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 Category:  Biographical Non-Fiction
  Posted: March 19, 2017      Views: 268
Chapters:
Prologue 1 2 3 4 5 6 7 8 9 10... 

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 BADGER_29 
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 ABOUT
BADGER_29 
Badger_29 is first a professional musician, also enjoy writing. I have published my first book, and I'm working on the second.
www.amazon.com/Balanced-Blend-Blues-Poetry
Recovery/dp/1945526173

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Chapter 6 of the book Lamentations of a Lost Laddy
Deeper Shades of Green, What I mean . . .
"Irish Limerick suite: Epilogue" by Badger_29

Background
This sixth chapter is an explanation to a biographical limerick suite which I posted on St. Patrick's Day, March 17th, 2017


I chose my Irish coat of arms for the image.  This part of my heritage goes back to a great grandmother on my father's side.  The O' Conners, a proud black Irish race.  

The term 'Black Irish' has commonly been in circulation among Irish emigrants and their descendants for centuries. As a subject of historical discussion the subject is almost never referred to in Ireland. There are a number of different claims as to the origin of the term, none of which are possible to prove or disprove.  Black Irish' is often a description of people of Irish origin who had dark features, black hair, dark complexion and eyes.  Source:
http://www.ireland-information.com/articles/blackirish.htm


In reference to my post on St. Patrick's Day, titled
"Irish", a limerick suite:

Out of seventy-seven reviews, sixty-eight are five, and nine are six!  I can not begin to tell you how truly grateful I am. This fills me with a wonderful sense of accomplishment, comradery, and a sense of belonging to this extended family.  I am simply amazed at the outpouring of wonderful feedback which I have received here!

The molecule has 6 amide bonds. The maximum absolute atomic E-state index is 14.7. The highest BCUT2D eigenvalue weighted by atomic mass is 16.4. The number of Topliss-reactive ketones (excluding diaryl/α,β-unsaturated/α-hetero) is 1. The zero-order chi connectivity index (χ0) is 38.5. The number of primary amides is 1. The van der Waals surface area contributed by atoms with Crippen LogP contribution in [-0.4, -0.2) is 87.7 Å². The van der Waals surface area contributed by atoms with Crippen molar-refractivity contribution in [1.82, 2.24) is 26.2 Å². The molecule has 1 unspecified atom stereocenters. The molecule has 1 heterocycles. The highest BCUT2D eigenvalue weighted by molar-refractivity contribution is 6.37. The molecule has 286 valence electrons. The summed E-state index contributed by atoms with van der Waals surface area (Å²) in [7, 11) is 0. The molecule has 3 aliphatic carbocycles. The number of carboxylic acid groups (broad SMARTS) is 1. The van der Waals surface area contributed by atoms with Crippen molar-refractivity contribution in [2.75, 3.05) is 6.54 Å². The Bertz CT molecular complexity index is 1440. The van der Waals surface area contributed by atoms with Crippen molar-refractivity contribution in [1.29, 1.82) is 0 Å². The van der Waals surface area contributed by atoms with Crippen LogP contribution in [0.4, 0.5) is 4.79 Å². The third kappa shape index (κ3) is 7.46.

After the wonderful responses to my two previous epilogues, for "Shades of Grey", and "Tre` Realites' ", I have decided to explain this one, and include some of the very insightful and revealing reviews for 
"Irish: limerick suite"

 

There's a great little song in Irish (based on a folktale) called 

 De`Luain, De`Mairt, 

in which a crippled man called Donal Bocht Cam (Poor, Twisted Donal) rescues a group of fairies from the monotony of singing Monday, Tuesday, Monday, Tuesday in Irish over and over by supplying the Irish word for Wednesday. 

The fairies reward Donal by removing the hump from his back and sending him on his way healthy and sound (not a typical result of encounters with Irish fairies, which tend, on the whole, to be rather unpleasant creatures!). 

You may never encounter a group of fairies stuck on repeat, but, if you're learning Irish (or thinking about learning it), it's always useful to know the days of the week (and how to use them properly). First, the basics 

If you simply need to recite the days of the week, here is what you would say: 

De Luain (Jay LOO-in): Monday 

De Mairt (Jay march): Tuesday

De Cadaoin (Jay KAY-deen): Wednesday 

Deardaoin (JAY-ar-deen): Thursday 

De hAoine (Jay HEEN-yeh): Friday 

De Sathairn (Jay SA-ha-rin): Saturday 

De Domhnaigh (Jay DOH-nee): Sunday 

 
{These stanza titles are Gaelic 
words
for the seven days of the week}

Dé Luain
An Irish lad from Reno,
 wanted, but to grow:
in body and mind,
his life was designed,
to grasp the oar and row!


One review:
"
Badger_29: thank you for the Irish lesson and for this romp with an Irish lady and the sad woman in his life. My great-grandfather came over to NYC from Ireland. I know nothing about him and have not been taught some Irish folklore. This poem was fun to read. Good work."

Here I am explaining that I was born in Reno, Nevada, and that although my childhood and most of my life has been easy, if you want to make something of it, you have to row, to work hard!
 
Dé Máirt
He grew up fast, and strong,
and before too long,
he was laughing and skipping,
slipping and tripping
Then things began to go wrong
 
"Hi Badger, 
This is a clever wee bit o' Irish offering for St. Patrick's Day. I like the way you used limerick meter (if not pure limericks) to detail each day of the week and the ensuing progression, and eventual demise, of their relationship. This is a great bit of work. I'll give it a virtual six, because, alas, I have nothing else but my good wishes to offer. 
Thank you for sharing the Gaelic lesson and story, too. "

Every lad grows up fast these days, and the "strength" of which I speak comes from having a good family, and being strong physically, mentally, and spiritually.